executive level position) will start the first week of September. It is intended that also in September, the
City Council will vote on action items related to homelessness as well as a
city budget that includes multiple investments in housing and services.
We want community input. Ending homelessness in Austin will
require partnerships among local governments, non-profit housing and service providers,
faith communities, philanthropists, neighborhoods, and others. Austin is
fortunate to have so many in the community who are doing great work to address
and prevent homelessness, and they need our support and the resources to
sustain and expand their operations.
None of us can do this alone; we must work together. We can do it and we must.
OUR COMMUNITY NEEDS MULTIPLE HOUSING TYPES FOR INDIVIDUALS
The types of housing we need to provide include but are not
limited to the following.
- Rapid Re-Housing, helping someone
quickly secure housing often with a voucher or rent support, is sometimes the
best answer for an individual or family who needs a home but not frequent or
extensive mental or physical health or social services. Many people
experiencing homelessness are the victims of the “perfect storm” and have
suddenly lost their partner, their job, their family, and their home and find
themselves on the streets. If they can quickly receive help to secure housing,
many will be able to return to self-sufficiency within a few months to a year.
- Permanent Supportive Housing, long-term housing coupled with supportive services is often
the ultimate answer to effectively end homelessness for many people. This requires significant capital
expenditures as well as the cost for services.
- Shelters provide different types of immediate and emergency housing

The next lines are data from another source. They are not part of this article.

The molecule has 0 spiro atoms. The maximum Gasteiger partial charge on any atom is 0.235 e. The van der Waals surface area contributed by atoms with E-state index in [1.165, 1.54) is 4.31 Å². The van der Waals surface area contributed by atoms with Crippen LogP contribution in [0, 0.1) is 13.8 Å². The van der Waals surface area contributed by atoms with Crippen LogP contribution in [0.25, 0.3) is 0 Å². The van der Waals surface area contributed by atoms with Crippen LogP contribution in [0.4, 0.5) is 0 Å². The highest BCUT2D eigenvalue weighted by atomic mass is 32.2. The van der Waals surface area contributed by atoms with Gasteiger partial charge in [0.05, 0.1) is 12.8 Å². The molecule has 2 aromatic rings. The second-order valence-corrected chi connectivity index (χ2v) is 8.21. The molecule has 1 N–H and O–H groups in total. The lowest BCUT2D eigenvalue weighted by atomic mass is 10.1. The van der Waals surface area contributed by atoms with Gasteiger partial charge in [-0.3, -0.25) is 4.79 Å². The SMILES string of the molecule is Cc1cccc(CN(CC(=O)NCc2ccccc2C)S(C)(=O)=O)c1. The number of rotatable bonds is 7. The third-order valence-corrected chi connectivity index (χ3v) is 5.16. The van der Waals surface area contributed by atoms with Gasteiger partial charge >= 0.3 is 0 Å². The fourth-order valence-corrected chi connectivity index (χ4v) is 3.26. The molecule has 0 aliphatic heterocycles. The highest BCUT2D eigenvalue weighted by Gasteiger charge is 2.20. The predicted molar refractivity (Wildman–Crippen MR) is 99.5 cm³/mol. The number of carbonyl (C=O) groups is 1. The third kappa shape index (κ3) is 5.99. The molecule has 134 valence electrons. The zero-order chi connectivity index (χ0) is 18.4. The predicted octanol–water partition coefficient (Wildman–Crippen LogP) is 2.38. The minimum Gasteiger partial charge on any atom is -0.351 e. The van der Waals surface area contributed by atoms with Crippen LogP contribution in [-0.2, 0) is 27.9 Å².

and provide a safer and healthier place for people to be while obtaining other
support they might need (e.g., medical, mental health, substance use resources,
job, etc.) to obtain permanent housing and to help stabilize their lives.
living in shelters should have a housing-exit strategy or a plan to get into
permanent supportive housing.
- People should be moved through, not moved to
are designed and operated specifically to avoid neighborhood disruption as they
are located throughout the city and use practices such as:
on number of beds
on drop-in services
on providing services for people not living at the location
admitted by referral only
on camping, sitting, and lying outside
public safety and public health attention
Mayor and Council on-site visits with neighbors
- Day Services Centers offer drop-in
do not stay long at such a facility, only during the day.
are assessed, their needs identified, and they are then connected to financial
aid; social, mental and physical health services; housing referrals; and other services
such as showers, bathrooms, and storage.
We know what works
Austin has organizations
and programs achieving great results. All of these initiatives and
organizations, and others, could reach more people and achieve greater results
with more resources and support to reach more people, establish additional
locations, and provide more homes. Among our successes:
- Effectively Ended Veteran Homelessness. Austin is one of a limited number of
cities that has been able to achieve “effective zero” veteran homelessness
(meaning we can provide permanent housing for vets within 60 days and services
- Community partners like the Austin
Apartment Association, the Ending Community Homelessness Coalition (ECHO),
Salvation Army, Caritas, Community First, and others focused on finding and
providing housing, and this was key.
- Innovative solutions, such as the philanthropist
and business created and funded “risk fund” to mitigate the perception of
financial risk for participating landlords have proven very important.
- Community partners and local
governments funded rental vouchers and assistance to help increase the number
of available homes.
- Cut Youth Homelessness in Half. We’ve cut in half the number of
children and youth living on our streets in a LifeWorks initiative using targeted
federal funding for homes and services. The goal is to house the other children
and youth this next year.
- Kept People Housed. Caritas uses individualized